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More BMW rumors

THE constantly-recycling rumor that BMW will enter Formula 1 next year has popped up again, the suggestion this time being that the Munich-based car manufacturer - which is currently making healthy profits and looking to new markets around the world - will pay for the Mecachrome V10 engines which Williams will be using next season.

This would give the German marque an almost guaranteed level of competitiveness as soon as it entered F1 and would avoid the risk of a all-new engine failing to work - as happened to Porsche with its 3.5-liter V12 in 1990. BMW could then develop its own F1 engine for the 2000 season.

Such a deal would not be very different to the current Sauber Petronas arrangement with Ferrari and would be purely a question of money.

The stories fail to take into account a couple of important points: Renault may have pulled out of F1 but the top management at Renault is not looking at Grand Prix as being finished for the company. Shifting the engines to Mecachrome for a couple of years while the main Renault company is restructured suggests that Renault wants to return and continue the development process in the year 2000. There is, therefore, no reason to give away its secrets to its rival BMW.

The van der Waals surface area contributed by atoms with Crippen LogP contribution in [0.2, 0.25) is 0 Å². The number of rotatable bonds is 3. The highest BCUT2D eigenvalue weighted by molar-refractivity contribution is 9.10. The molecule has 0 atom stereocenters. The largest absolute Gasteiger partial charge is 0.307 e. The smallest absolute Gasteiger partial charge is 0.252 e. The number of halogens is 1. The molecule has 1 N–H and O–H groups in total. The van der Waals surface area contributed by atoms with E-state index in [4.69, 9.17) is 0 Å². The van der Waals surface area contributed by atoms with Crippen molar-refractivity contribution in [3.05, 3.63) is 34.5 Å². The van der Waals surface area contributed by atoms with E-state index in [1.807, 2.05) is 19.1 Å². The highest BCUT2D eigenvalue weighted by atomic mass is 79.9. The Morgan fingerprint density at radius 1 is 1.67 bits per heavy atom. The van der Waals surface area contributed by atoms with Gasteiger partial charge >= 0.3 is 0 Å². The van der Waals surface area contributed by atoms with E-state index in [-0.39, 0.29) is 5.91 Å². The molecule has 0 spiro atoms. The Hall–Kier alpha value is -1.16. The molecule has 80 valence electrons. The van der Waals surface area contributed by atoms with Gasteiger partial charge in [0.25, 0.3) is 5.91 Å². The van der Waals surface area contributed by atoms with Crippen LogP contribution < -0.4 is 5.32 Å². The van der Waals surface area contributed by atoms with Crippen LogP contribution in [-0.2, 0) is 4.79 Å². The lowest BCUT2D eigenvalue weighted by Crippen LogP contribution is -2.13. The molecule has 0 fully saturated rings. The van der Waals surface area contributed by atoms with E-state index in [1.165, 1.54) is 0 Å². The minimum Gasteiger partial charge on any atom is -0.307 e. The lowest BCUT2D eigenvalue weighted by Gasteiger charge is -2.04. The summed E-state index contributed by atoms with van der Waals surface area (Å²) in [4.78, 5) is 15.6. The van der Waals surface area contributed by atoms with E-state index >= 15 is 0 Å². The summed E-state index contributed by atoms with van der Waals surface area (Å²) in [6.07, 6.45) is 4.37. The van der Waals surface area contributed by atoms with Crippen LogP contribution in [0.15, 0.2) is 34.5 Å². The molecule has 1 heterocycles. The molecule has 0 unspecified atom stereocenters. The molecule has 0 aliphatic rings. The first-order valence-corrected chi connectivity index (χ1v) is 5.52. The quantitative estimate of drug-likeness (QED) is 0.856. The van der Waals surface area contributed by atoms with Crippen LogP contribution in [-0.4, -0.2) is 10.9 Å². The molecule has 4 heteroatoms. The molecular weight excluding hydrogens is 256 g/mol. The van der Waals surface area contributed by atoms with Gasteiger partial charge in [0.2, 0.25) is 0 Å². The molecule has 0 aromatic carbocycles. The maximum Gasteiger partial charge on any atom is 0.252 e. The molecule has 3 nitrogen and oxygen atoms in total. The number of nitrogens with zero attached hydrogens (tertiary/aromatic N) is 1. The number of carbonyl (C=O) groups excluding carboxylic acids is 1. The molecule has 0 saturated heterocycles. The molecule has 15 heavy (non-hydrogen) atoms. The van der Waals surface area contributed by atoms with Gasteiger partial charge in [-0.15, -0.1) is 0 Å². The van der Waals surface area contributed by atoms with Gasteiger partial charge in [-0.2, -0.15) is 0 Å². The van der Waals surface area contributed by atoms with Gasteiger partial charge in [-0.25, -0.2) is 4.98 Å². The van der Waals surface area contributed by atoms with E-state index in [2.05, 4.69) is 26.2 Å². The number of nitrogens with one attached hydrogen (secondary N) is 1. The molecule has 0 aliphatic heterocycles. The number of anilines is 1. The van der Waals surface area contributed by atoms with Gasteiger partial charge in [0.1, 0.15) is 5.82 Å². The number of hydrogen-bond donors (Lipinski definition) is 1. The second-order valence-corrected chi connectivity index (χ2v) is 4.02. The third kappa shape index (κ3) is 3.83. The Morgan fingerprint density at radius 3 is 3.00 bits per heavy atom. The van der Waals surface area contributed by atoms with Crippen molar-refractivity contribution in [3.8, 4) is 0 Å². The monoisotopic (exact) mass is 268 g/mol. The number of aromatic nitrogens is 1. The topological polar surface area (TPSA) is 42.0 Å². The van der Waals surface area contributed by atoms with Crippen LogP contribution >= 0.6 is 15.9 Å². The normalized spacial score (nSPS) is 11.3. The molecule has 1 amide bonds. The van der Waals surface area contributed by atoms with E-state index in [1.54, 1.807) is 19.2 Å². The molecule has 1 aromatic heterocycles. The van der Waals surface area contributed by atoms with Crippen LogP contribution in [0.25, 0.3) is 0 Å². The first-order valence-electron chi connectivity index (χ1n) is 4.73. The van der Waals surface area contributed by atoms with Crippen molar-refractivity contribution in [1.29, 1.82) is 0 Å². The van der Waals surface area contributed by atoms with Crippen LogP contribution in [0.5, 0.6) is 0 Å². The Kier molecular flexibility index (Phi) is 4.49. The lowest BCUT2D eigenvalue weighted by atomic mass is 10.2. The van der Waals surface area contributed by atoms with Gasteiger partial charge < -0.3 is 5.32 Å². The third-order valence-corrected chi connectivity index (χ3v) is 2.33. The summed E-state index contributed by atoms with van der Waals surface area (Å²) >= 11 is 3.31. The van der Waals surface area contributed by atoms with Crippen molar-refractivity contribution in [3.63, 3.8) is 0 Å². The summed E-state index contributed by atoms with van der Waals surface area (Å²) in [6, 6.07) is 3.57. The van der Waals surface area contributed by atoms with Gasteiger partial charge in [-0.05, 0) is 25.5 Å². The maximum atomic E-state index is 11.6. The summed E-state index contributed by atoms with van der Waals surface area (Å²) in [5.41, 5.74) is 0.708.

We hear that there is also an independent engine building company which is currently in the process of designing and building a Formula 1 prototype engine in the hope that BMW engineers will like the idea and will take over the project.

There remains a certain amount of reticence about F1 among the top BMW management in Munich - notably from the chairman of the company's supervisory board Eberhard von Kuenheim. The recent McLaren-Mercedes victory in Australia may, ironically, have helped BMW because the German newspapers did not, as expected, report about why Michael Schumacher failed to win, but rather that Mercedes had won. German manufacturers have been a little wary of F1 in recent years because it was always believed that the drivers took the glory - unless something went wrong in which case, the engines took the blame...

The publicity generated by Mercedes-Benz in Melbourne may also have a dramatic effect on other German car manufacturers with ambitions to enter Grand Prix racing. There is little doubt that Audi (which grew out of racing's legendary AutoUnion company) and Porsche both have F1 ambitions if the circumstances are right. All the German companies are currently doing very well, despite the economic problems in Germany.

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